Using an electric mixer, cream the butter and sugar in a bowl until light and fluffy. Add eggs one at a time beating after each addition, then add vanilla extract. Fold in the flour and baking powder until well combined. Spread the mixture evenly into the cake tin then gently press in the plums cut side up.

plumcake (1)

To make the topping, place the flour, butter and sugar in a bowl and rub with your fingers until crumbly. You can also do this in a food processor (I used my mini whizz for this small quantity).

Sprinkle the topping over the top of the cake and bake for one hour or until a skewer in the centre comes out clean. The top should be nice and golden. Remove from oven and cool in tin for 10 minutes before removing. Yum.

plumcake (2)plumcake (4)plumcake (3)

Torta Pasqualina – Savoury Easter Cake

This savoury Easter cake, which is really more like a pie, hails from the Northern Italian region of Liguria.  It is traditionally served on Easter Monday, and once upon a time it used to be made using 33 sheets of ultra thin pastry, each layer representing a year that Jesus was alive.  These days most recipes make it with four, which is what I did (and if you really don’t want to make pastry, store bought will do).  I needed five bunches of silverbeet to get to one kilo of leaves, it will depend on how big your bunches are; the stalks can be used for stock or soup, they are tasty and often get discarded. A lot of eggs are required here, so it was lucky that the girls had had a prolific laying week. Like lots of old recipes, you’ll see variations on the theme – some combine the spinach and ricotta, as I did, and others do them as separate layers. There are also artichoke versions.

Pastry
600g Tipo 00 flour
350ml water
1 teaspoon salt
35ml olive oil

Place the flour in a bowl, add the salt, water and olive oil and mix gently with a fork until it comes together. Tip onto a floured surface and kneed until smooth. Divide the dough into four balls – two of 300g each and the other two approx. 170-180g each. Place on a tray, cover with a tea towel and allow to rest for one hour.

Filling
1kg silverbeet leaves
1 medium onion, finely diced
2 tbsp. olive oil
3 twigs marjoram
Pinch of nutmeg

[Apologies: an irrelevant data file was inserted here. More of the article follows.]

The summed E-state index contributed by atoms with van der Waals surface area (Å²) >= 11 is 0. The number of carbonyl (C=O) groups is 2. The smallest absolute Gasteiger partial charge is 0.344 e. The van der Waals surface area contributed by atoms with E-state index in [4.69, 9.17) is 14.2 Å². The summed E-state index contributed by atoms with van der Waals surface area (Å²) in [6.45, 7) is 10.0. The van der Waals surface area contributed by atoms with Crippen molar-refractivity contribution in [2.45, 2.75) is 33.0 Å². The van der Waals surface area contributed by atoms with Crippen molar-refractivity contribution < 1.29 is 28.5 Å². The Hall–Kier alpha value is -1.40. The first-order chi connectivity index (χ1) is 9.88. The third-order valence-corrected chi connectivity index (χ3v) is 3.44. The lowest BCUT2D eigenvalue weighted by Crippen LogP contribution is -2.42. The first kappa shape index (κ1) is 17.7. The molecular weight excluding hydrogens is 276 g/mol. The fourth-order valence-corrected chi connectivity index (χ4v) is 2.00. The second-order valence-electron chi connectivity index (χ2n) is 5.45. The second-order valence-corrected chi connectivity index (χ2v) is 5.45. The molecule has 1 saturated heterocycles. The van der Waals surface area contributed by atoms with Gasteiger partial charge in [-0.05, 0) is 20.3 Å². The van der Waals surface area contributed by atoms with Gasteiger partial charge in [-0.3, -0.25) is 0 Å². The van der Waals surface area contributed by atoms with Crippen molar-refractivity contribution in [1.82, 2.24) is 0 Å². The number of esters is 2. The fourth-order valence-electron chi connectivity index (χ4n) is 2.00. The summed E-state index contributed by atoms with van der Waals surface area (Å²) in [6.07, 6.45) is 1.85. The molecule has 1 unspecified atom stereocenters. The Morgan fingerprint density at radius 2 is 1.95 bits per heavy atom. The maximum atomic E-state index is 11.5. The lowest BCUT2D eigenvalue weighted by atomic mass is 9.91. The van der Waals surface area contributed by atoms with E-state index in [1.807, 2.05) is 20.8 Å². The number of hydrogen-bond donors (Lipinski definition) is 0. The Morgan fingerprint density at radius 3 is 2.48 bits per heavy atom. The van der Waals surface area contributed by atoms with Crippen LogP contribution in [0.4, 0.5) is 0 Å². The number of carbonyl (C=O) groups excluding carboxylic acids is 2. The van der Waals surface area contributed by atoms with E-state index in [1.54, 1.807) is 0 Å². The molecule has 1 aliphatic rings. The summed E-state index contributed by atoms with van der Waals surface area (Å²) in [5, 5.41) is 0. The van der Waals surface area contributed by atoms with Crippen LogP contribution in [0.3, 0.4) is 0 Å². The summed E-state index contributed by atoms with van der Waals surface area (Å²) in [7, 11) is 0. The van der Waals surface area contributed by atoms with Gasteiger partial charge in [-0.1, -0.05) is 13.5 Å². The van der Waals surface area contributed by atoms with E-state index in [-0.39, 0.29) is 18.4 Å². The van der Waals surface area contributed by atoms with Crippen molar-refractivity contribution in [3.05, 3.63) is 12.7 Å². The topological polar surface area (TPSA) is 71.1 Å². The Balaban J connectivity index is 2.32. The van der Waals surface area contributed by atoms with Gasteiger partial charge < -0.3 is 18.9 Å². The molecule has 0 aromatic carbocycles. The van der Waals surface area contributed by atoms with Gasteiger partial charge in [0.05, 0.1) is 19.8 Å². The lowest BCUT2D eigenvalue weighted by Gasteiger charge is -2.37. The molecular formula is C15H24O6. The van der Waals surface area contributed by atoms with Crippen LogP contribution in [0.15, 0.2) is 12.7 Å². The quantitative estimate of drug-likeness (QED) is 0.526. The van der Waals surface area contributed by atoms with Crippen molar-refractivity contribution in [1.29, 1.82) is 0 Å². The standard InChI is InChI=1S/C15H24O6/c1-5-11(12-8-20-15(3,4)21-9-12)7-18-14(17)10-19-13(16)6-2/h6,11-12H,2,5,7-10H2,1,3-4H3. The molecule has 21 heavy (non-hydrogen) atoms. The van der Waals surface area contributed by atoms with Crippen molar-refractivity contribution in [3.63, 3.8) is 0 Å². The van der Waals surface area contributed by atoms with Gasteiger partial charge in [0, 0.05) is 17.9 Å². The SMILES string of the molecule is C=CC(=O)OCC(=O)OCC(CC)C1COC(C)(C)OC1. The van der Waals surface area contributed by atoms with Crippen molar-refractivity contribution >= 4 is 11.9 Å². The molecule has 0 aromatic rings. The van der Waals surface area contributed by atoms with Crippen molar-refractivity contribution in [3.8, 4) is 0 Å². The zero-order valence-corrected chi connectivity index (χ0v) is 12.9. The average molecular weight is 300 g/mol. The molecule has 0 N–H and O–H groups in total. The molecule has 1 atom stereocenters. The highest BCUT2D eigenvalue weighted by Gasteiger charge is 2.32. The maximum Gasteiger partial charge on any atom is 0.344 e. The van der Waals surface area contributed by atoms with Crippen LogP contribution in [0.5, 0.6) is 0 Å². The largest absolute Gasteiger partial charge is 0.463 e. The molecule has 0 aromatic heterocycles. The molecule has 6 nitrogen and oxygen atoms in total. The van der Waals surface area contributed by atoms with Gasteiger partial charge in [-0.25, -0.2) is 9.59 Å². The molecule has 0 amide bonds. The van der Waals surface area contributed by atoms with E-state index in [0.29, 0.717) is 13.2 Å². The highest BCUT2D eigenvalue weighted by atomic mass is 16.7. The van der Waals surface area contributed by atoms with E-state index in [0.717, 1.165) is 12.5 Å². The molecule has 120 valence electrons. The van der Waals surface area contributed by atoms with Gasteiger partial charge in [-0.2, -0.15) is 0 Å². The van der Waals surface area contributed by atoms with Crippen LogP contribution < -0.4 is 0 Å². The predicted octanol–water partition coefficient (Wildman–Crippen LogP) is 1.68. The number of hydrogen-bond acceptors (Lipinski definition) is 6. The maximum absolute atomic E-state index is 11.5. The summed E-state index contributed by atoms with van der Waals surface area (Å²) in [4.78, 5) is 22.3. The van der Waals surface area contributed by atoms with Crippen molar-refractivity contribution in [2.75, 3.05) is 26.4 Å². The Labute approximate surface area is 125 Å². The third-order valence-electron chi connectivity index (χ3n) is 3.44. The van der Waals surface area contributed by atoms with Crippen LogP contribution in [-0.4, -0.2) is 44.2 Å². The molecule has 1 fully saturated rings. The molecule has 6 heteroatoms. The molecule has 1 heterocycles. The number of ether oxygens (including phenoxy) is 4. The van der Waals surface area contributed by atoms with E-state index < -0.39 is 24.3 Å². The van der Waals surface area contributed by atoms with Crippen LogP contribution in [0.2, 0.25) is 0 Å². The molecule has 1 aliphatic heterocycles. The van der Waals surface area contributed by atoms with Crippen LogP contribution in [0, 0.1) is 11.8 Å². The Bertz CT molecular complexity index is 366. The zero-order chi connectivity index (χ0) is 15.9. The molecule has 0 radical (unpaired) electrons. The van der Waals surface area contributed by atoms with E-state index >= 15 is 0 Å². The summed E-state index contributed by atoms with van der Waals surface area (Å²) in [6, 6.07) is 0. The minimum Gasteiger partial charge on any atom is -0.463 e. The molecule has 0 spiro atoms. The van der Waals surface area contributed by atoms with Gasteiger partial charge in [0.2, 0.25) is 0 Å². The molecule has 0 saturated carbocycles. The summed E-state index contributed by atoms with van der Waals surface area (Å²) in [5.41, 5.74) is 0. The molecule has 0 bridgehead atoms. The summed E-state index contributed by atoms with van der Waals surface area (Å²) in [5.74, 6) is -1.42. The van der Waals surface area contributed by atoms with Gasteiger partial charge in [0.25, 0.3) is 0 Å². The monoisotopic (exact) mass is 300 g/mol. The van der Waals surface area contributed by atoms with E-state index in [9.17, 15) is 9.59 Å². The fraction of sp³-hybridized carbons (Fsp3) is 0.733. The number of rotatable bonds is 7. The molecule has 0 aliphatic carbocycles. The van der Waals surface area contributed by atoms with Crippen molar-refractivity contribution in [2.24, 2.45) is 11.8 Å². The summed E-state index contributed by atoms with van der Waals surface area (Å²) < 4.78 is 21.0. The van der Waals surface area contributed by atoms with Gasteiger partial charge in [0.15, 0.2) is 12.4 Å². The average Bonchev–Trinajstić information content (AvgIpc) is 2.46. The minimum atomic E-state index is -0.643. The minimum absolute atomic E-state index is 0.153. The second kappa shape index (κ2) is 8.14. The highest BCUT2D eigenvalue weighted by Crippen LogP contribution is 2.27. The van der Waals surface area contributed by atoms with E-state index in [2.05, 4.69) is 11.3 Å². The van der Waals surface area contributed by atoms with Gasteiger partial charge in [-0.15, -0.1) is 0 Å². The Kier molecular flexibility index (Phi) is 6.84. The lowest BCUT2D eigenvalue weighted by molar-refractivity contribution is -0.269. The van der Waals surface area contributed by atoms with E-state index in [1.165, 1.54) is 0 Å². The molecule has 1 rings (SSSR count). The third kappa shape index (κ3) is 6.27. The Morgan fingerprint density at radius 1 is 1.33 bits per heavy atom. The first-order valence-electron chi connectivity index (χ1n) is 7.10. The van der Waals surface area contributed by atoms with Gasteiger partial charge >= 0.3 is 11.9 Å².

Salt
1 cup grated parmesan cheese
250g of well drained ricotta
7 eggs
1 egg extra, lightly beaten for brushing pastry

While the pastry is resting, make the filling. Blanch the silverbeet in boiling water for five minutes and drain. Squeeze out as much excess water as you can and chop finely.

Place the olive oil in a pan on medium heat and saute the onion with a pinch of salt until softened, add the chopped silverbeet and combine and cook for a couple more minutes, then remove from heat. Season. Add the marjoram, nutmeg, ricotta and parmesan and combine well. Taste for seasoning and adjust if needed. Take one of the seven eggs, lightly beat, then add to the mixture and combine well. Set aside.

Assembly
Pre-heat oven to 180 degrees fan forced. Grease a 26cm springform tin with butter or olive oil.

Take one of the 300g balls of dough, and roll out thinly on a floured surface so that it is big enough for the cake tin. Gently lift it into the tin and line. Repeat with the second 300g ball, so that you now have two layers in the base. Gently spoon the silverbeet mixture into the cake tin and smooth out. Then take a spoon (I used an icecream scoop) and make seven round impressions in the silverbeet mixture. Into each one crack one of the seven eggs. Season the eggs lightly.

tortapasqualina (1)tortapasqualina (2)tortapasqualina (3)

Now take a 180g ball of dough and roll out big enough to form a lid, and gently place on top of the cake tin. Repeat with the second ball. Trim the excess pastry around the edge of the cake tin, and then curl into a crust to seal (I probably made it a bit too thick, I would do it thinner next time by trimming the pastry a bit more). Take the extra beaten egg and using a pastry brush, brush over the pasty and season the top lightly. Bake in the oven for about 50 minutes or until nice and golden. Remove and allow to sit for a few minutes before serving.

tortapasqualina (4)tortapasqualina (5)tortapasqualina (6)tortapasqualina (7)

In My Kitchen, March 2018

Autumn has begun but it’s still warm and balmy in Sydney, after an exceptionally dry Summer.   The weather has meant that lots of salads, grilled fish, and omelettes with fresh herbs have been coming out of the kitchen.

In My Kitchen is a monthly link up of kitchens around the world, currently hosted by Sherry at Sherry’s pickings. It has been going for eight years now, started by the lovely Celia at Fig Jam and Lime Cordial. A few things to share from the Napoli kitchen over the last few weeks: